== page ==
Bocharov et al. (2013) write that
As there are no structures of full-length RTKs [receptor tyrosine kinases], we do not fully understand how different domains function together to mediate signal transduction inside the cell.
True to the above quote, I've so far only found isolated domains of some RTKs in the PDB, but no complete structures (neither X-ray nor NMR). I am a chemist by training, so am hardly an expert in this area, but it does seem counterintuitive given the general importance of RTKs in cell signalling. Is there a fundamental reason for the lack of RTK structures?
In contrast, there are examples of full-length GPCRs, e.g. rhodopsin (Palczewski et al. 2000). As tsttst brought up in the comments, this seems to be an issue with RTKs being single-pass membrane proteins, whereas GPCRs are multi-pass. How does this affect the ability to obtain a structure?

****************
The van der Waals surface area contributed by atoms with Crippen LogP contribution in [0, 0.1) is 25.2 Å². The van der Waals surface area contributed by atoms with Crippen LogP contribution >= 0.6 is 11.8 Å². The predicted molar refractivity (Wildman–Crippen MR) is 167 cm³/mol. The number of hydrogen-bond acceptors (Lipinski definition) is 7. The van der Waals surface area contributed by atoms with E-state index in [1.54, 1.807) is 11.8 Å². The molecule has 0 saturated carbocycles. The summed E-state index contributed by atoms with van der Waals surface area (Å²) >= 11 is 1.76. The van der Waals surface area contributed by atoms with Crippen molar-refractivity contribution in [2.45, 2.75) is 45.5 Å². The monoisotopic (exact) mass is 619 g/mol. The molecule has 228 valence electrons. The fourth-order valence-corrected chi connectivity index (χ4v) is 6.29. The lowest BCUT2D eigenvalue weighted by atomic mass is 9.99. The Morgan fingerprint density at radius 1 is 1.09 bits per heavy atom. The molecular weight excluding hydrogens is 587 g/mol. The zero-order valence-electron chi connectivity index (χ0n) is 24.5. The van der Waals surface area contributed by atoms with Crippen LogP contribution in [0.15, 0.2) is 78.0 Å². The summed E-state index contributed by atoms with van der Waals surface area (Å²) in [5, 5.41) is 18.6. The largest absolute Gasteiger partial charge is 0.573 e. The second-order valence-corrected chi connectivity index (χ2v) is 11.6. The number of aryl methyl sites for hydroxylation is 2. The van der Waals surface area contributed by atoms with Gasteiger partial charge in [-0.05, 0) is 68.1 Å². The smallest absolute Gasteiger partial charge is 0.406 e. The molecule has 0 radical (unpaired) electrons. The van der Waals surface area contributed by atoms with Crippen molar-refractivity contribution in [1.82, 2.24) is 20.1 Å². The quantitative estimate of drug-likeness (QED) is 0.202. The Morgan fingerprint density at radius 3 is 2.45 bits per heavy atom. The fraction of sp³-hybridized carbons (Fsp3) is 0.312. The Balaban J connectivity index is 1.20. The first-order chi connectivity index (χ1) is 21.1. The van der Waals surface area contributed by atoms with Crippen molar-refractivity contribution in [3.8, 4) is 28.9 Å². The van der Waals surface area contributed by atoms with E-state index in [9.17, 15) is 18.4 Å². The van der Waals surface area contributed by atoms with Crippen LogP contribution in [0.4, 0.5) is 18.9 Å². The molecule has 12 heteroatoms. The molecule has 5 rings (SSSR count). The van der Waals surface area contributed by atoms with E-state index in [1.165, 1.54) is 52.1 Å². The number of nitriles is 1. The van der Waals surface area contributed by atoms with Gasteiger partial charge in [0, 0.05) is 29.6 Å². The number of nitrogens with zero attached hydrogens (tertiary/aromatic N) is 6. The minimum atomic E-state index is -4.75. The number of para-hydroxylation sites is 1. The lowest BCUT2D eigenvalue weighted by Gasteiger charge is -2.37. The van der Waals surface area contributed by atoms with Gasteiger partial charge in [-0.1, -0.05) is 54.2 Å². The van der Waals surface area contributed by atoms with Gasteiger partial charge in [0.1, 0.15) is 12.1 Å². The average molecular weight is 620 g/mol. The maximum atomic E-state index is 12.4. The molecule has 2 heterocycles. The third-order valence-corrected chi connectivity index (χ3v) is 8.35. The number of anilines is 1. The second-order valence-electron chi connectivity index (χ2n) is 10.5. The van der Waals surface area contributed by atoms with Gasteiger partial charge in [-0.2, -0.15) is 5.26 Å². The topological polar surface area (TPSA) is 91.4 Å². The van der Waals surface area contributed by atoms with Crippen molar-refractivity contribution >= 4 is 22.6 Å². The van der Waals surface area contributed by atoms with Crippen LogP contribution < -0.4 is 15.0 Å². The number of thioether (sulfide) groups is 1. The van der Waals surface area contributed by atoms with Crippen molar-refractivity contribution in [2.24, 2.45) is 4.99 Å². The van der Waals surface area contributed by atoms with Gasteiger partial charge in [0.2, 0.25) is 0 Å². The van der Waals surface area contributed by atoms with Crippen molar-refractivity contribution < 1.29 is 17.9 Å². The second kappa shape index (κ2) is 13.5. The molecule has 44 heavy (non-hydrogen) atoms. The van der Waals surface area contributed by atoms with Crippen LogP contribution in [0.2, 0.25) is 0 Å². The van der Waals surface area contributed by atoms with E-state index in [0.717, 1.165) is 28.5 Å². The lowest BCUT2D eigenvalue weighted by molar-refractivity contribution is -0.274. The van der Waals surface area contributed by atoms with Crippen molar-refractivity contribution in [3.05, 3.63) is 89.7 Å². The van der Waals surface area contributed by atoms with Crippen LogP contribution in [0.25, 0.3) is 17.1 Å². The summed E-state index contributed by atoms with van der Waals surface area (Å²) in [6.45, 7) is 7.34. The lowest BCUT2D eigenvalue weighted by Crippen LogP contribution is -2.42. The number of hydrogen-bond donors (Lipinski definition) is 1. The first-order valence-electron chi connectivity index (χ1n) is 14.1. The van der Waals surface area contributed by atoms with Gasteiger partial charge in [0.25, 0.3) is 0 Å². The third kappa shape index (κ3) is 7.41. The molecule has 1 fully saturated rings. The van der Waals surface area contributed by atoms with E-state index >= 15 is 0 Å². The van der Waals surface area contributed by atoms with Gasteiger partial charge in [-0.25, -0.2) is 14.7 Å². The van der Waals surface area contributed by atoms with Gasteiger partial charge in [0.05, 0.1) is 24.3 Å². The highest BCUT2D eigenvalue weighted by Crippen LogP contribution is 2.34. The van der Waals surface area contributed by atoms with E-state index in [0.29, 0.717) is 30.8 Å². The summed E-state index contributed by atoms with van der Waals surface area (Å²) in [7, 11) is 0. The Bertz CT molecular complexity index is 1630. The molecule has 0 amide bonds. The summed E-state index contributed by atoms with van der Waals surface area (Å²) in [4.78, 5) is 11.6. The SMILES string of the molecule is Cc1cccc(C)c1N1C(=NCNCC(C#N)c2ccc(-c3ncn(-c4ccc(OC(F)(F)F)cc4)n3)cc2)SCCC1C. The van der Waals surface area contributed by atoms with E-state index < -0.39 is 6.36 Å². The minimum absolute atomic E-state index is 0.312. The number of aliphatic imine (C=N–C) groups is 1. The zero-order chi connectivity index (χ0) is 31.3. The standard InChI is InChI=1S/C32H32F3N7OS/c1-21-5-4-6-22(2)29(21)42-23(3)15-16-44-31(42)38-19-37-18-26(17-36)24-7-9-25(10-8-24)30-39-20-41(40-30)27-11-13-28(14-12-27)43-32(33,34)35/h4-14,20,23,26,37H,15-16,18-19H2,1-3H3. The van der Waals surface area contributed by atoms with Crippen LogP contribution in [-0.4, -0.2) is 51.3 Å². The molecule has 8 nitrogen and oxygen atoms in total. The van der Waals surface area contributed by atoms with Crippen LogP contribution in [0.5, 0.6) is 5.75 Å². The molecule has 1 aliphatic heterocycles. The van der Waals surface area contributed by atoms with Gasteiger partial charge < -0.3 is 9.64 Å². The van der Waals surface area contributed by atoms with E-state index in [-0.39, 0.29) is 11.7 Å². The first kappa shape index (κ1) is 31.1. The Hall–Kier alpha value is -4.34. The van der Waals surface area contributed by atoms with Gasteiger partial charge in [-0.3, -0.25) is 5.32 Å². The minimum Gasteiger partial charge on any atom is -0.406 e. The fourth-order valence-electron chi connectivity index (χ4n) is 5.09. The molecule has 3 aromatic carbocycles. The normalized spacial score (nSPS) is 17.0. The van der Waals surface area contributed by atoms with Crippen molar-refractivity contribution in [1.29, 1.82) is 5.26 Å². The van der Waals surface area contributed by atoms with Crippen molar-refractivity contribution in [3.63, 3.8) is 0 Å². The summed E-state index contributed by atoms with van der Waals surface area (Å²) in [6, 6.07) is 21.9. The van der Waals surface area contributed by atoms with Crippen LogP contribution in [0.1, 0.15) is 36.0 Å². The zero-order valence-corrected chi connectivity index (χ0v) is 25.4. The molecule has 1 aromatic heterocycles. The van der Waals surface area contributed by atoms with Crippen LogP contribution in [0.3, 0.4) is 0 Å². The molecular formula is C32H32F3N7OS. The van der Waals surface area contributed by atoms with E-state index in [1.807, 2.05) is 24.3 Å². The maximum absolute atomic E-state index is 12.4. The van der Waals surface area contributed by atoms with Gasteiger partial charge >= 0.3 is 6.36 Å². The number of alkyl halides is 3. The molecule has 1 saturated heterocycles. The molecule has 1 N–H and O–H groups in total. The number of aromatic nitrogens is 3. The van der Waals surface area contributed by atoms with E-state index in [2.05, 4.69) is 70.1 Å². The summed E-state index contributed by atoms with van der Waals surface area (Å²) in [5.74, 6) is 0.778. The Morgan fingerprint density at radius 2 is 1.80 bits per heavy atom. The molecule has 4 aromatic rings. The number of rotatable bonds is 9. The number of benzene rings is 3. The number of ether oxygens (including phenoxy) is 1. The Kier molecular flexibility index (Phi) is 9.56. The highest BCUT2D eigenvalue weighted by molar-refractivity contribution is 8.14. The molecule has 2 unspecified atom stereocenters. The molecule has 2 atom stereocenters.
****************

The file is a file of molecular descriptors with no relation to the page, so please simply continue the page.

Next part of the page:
Bocharov EV, Lesovoy DM, Goncharuk SA, Goncharuk MV, Hristova K, Arseniev AS. 2013. Structure of FGFR3 transmembrane domain dimer: implications for signaling and human pathologies. Structure 21(11):2087–2093. doi: 10.1016/j.str.2013.08.026.
Palczewski K, Kumasaka T, Hori T, Behnke CA, Motoshima H, Fox BA, Le Trong I, Teller DC, Okada T, Stenkamp RE, et al. 2000. Crystal structure of rhodopsin: a G protein-coupled receptor. Science 289(5480):739–745. doi: 10.1126/science.289.5480.739.